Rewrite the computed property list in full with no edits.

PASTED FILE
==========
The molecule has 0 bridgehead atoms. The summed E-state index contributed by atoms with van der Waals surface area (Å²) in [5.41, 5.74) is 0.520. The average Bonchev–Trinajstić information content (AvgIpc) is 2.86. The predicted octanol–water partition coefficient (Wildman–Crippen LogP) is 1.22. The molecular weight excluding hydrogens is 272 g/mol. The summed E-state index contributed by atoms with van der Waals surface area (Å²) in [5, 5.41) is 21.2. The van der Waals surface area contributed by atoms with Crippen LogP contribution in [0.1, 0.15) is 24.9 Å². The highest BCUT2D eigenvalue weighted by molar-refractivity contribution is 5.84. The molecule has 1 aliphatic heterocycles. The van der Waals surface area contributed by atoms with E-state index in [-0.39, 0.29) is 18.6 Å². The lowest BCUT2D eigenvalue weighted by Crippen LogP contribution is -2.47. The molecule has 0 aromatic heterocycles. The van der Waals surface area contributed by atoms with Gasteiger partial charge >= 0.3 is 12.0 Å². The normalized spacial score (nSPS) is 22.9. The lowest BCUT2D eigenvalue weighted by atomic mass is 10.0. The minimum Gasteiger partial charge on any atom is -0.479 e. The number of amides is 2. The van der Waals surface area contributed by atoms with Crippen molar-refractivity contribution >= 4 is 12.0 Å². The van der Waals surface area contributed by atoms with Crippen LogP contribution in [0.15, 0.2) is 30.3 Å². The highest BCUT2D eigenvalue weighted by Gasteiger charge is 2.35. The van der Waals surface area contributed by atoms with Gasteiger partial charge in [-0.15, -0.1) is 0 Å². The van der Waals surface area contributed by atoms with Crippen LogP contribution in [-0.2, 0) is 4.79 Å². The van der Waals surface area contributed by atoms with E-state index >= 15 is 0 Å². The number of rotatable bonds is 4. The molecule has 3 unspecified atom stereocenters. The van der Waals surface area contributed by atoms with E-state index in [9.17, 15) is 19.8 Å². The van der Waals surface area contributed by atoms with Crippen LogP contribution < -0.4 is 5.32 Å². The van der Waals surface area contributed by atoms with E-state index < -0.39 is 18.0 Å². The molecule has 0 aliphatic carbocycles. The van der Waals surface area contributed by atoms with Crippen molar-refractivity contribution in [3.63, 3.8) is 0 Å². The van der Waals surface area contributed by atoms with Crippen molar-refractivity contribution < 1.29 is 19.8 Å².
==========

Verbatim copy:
The molecule has 0 bridgehead atoms. The summed E-state index contributed by atoms with van der Waals surface area (Å²) in [5.41, 5.74) is 0.520. The average Bonchev–Trinajstić information content (AvgIpc) is 2.86. The predicted octanol–water partition coefficient (Wildman–Crippen LogP) is 1.22. The molecular weight excluding hydrogens is 272 g/mol. The summed E-state index contributed by atoms with van der Waals surface area (Å²) in [5, 5.41) is 21.2. The van der Waals surface area contributed by atoms with Crippen LogP contribution in [0.1, 0.15) is 24.9 Å². The highest BCUT2D eigenvalue weighted by molar-refractivity contribution is 5.84. The molecule has 1 aliphatic heterocycles. The van der Waals surface area contributed by atoms with E-state index in [-0.39, 0.29) is 18.6 Å². The lowest BCUT2D eigenvalue weighted by Crippen LogP contribution is -2.47. The molecule has 0 aromatic heterocycles. The van der Waals surface area contributed by atoms with Gasteiger partial charge >= 0.3 is 12.0 Å². The normalized spacial score (nSPS) is 22.9. The lowest BCUT2D eigenvalue weighted by atomic mass is 10.0. The minimum Gasteiger partial charge on any atom is -0.479 e. The number of amides is 2. The van der Waals surface area contributed by atoms with Crippen molar-refractivity contribution >= 4 is 12.0 Å². The van der Waals surface area contributed by atoms with Crippen LogP contribution in [0.15, 0.2) is 30.3 Å². The highest BCUT2D eigenvalue weighted by Gasteiger charge is 2.35. The van der Waals surface area contributed by atoms with Gasteiger partial charge in [-0.15, -0.1) is 0 Å². The van der Waals surface area contributed by atoms with Crippen LogP contribution in [-0.2, 0) is 4.79 Å². The van der Waals surface area contributed by atoms with E-state index >= 15 is 0 Å². The number of rotatable bonds is 4. The molecule has 3 unspecified atom stereocenters. The van der Waals surface area contributed by atoms with E-state index in [9.17, 15) is 19.8 Å². The van der Waals surface area contributed by atoms with Crippen LogP contribution < -0.4 is 5.32 Å². The van der Waals surface area contributed by atoms with E-state index < -0.39 is 18.0 Å². The molecule has 0 aliphatic carbocycles. The van der Waals surface area contributed by atoms with Crippen molar-refractivity contribution in [3.63, 3.8) is 0 Å². The van der Waals surface area contributed by atoms with Crippen molar-refractivity contribution < 1.29 is 19.8 Å².